• @Tim, yeah that G# chord of the ^7 degree is odd. But, then again, this scale isn't what functional harmony is based on so some weirdness is expected. I figure it's fun to find so chord relationships that are like functional harmony while realizing it really isn't functional. To the point, there isn't a proper dominant chord. – Michael Curtis Dec 12 '18 at 15:22
  • Building triads and seventh chords this was is a bit artificial. Imagine building chords this way from the blues scale. We wouldn't get the basic blues chords! So treating the double harmonic scale this way is experimental. – Michael Curtis Dec 12 '18 at 15:26
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Each of the allowed chords for any mode of a scale is allowed in all of the modes. Only its function would differ.

Here is a list of allowed chords for the 'Double Harmonic' scale and its modes. Note that each chord in the list is transposed to the key of C, while these should be mapped correctly to different keys depending on your mode and the function of the chord in the mode.

Note that only one of each enharmonic equivalent chords is output. If not, the list could get approximately 5 times as big.

Interval Set    Pitch Class Set    Name                  Properties              Quality

0,1,3           1-b9-b3            C-add(b9)             C- add b9 no 5          min5
0,1,4           1-b9-3             Cadd(b9)              C add b9 no 5           Maj5
0,1,7           1-b9-5             Cadd(b9)              C add b9 no 3           Maj5
0,1,11          1-b9-7             CΔ7b9                 CΔ7 b9 no 5 no 3        Maj7
0,2,3           1-9-b3             C-add9                C- add 9 no 5           min5
0,3,5           1-b3-11            C-add11               C- add 11 no 5          min5
0,3,6           1-b3-b5            C°                    C°                      dim5
0,4,5           1-3-11             Cadd11                C add 11 no 5           Maj5
0,4,6           1-3-b5             C(b5)                 C b5                    Maj5
0,4,7           1-3-5              C                     C                       Maj5
0,4,8           1-3-#5             C+                    C+                      Aug5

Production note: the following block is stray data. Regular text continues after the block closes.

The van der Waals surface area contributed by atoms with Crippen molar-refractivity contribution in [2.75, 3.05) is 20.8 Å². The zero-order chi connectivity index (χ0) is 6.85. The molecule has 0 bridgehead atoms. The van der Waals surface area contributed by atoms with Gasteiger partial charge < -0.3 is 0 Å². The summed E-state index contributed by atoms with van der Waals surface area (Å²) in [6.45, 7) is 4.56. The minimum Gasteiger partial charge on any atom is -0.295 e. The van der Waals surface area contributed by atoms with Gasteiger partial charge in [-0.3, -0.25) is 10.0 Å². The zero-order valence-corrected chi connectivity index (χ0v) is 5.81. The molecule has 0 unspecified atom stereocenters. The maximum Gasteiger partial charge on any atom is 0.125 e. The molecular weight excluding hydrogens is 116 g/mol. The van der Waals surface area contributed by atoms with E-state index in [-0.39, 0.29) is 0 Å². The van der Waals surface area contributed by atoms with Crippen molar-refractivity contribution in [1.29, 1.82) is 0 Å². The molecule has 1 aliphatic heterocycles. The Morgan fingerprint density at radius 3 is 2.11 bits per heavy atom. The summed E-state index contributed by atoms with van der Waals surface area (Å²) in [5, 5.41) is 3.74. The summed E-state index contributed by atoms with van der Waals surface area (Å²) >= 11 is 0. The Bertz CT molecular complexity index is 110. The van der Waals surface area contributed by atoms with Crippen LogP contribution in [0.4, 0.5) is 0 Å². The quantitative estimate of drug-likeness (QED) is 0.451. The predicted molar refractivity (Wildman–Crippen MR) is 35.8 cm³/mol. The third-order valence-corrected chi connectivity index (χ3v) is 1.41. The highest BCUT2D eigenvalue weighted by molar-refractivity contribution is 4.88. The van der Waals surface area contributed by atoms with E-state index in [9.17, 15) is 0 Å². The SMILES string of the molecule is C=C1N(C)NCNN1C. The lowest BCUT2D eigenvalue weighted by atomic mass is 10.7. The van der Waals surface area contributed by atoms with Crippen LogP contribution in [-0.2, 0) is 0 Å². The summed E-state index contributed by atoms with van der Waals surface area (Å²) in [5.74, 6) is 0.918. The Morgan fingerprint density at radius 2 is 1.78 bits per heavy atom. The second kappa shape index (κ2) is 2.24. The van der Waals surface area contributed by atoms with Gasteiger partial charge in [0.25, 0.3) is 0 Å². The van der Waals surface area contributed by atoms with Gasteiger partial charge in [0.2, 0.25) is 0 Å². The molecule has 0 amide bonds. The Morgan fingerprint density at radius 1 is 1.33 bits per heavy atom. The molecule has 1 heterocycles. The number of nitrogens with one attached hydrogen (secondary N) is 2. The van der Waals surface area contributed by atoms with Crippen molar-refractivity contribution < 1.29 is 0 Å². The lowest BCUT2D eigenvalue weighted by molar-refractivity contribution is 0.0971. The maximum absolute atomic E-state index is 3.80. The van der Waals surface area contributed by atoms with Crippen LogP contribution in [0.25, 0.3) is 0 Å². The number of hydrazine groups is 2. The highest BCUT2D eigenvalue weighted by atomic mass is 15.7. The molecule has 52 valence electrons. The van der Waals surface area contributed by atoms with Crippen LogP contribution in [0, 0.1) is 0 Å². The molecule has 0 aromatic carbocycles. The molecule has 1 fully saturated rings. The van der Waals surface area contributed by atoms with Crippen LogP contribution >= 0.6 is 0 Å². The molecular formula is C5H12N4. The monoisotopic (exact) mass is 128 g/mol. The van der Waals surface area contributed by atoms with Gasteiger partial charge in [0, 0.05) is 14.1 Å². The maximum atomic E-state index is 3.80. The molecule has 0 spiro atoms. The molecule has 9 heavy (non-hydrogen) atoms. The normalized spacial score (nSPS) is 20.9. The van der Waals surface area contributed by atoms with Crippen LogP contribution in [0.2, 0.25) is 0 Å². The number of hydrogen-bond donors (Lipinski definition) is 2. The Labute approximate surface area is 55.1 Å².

0,5,7           1-4-5              Csus4                 C sus 4                 Maj5
0,5,8           1-4-#5             C+sus4                C+ sus 4                Aug5
0,5,11          1-4-7              CΔ7sus4               CΔ7 sus 4 no 5          Maj7
0,6,8           1-#11-#5           C+add(#11)            C+ add #11 no 3         Aug5
0,7,8           1-5-b6             Cadd(b6)              C add b6 no 3           Maj5
0,7,9           1-5-6              C6                    C6 no 3                 Maj5
0,8,11          1-#5-7             C+Δ7                  C+Δ7 no 3               AugMaj7
0,1,3,4         1-b9-#9-3          Cadd(b9)add(#9)       C add b9 add #9 no 5    Maj5
0,1,3,7         1-b9-b3-5          C-add(b9)             C- add b9               min5
0,1,4,5         1-b9-3-11          Cadd11add(b9)         C add 11 add b9 no 5    Maj5
0,1,4,6         1-b9-3-b5          C(b5)add(b9)          C b5 add b9             Maj5
0,1,4,7         1-b9-3-5           Cadd(b9)              C add b9                Maj5
0,1,4,11        1-b9-3-7           CΔ7b9                 CΔ7 b9 no 5             Maj7
0,1,5,7         1-b9-4-5           Csus4add(b9)          C sus 4 add b9          Maj5
0,1,5,11        1-b9-4-7           CΔ7b9sus4             CΔ7 b9 sus 4 no 5       Maj7
0,1,7,8         1-b9-5-b6          Cadd(b9)add(b6)       C add b9 add b6 no 3    Maj5
0,1,7,9         1-b9-5-6           C6add(b9)             C6 add b9 no 3          Maj5
0,1,7,11        1-b9-5-7           CΔ7b9                 CΔ7 b9 no 3             Maj7
0,1,8,11        1-b9-#5-7          C+Δ7b9                C+Δ7 b9 no 3            AugMaj7
0,2,3,6         1-9-b3-b5          C°add9                C° add 9                Dim5
0,3,4,6         1-#9-3-b5          C(b5)add(#9)          C b5 add #9             Maj5
0,3,4,7         1-#9-3-5           Cadd(#9)              C add #9                Maj5
0,3,7,9         1-b3-5-6           C-6                   C-6                     min5
0,4,5,7         1-3-11-5           Cadd11                C add 11                Maj5
0,4,5,8         1-3-11-#5          C+add11               C+ add 11               Aug5
0,4,6,7         1-3-#11-5          Cadd(#11)             C add #11               Maj5
0,4,6,10        1-3-b5-b7          C7b5                  C7 b5                   Dom7
0,4,7,8         1-3-5-b6           Cadd(b6)              C add b6                Maj5
0,4,7,9         1-3-5-6            C6                    C6                      Maj5
0,4,7,10        1-3-5-b7           C7                    C7                      Dom7
0,4,7,11        1-3-5-7            CΔ7                   CΔ7                     Maj7
0,5,7,8         1-4-5-b6           Csus4add(b6)          C sus 4 add b6          Maj5
0,5,7,11        1-4-5-7            CΔ7sus4               CΔ7 sus 4               Maj7
0,5,8,11        1-4-#5-7           C+Δ7sus4              C+Δ7 sus 4              AugMaj7
0,1,3,7,9       1-b9-b3-5-6        C-6add(b9)            C-6 add b9              min5
0,1,4,5,7       1-b9-3-11-5        Cadd11add(b9)         C add 11 add b9         Maj5
0,1,4,5,8       1-b9-3-11-#5       C+add11add(b9)        C+ add 11 add b9        Aug5
0,1,4,5,11      1-b9-3-11-7        CΔ11b9                CΔ11 b9 no 5            Maj7
0,1,4,7,8       1-b9-3-5-b6        Cadd(b9)add(b6)       C add b9 add b6         Maj5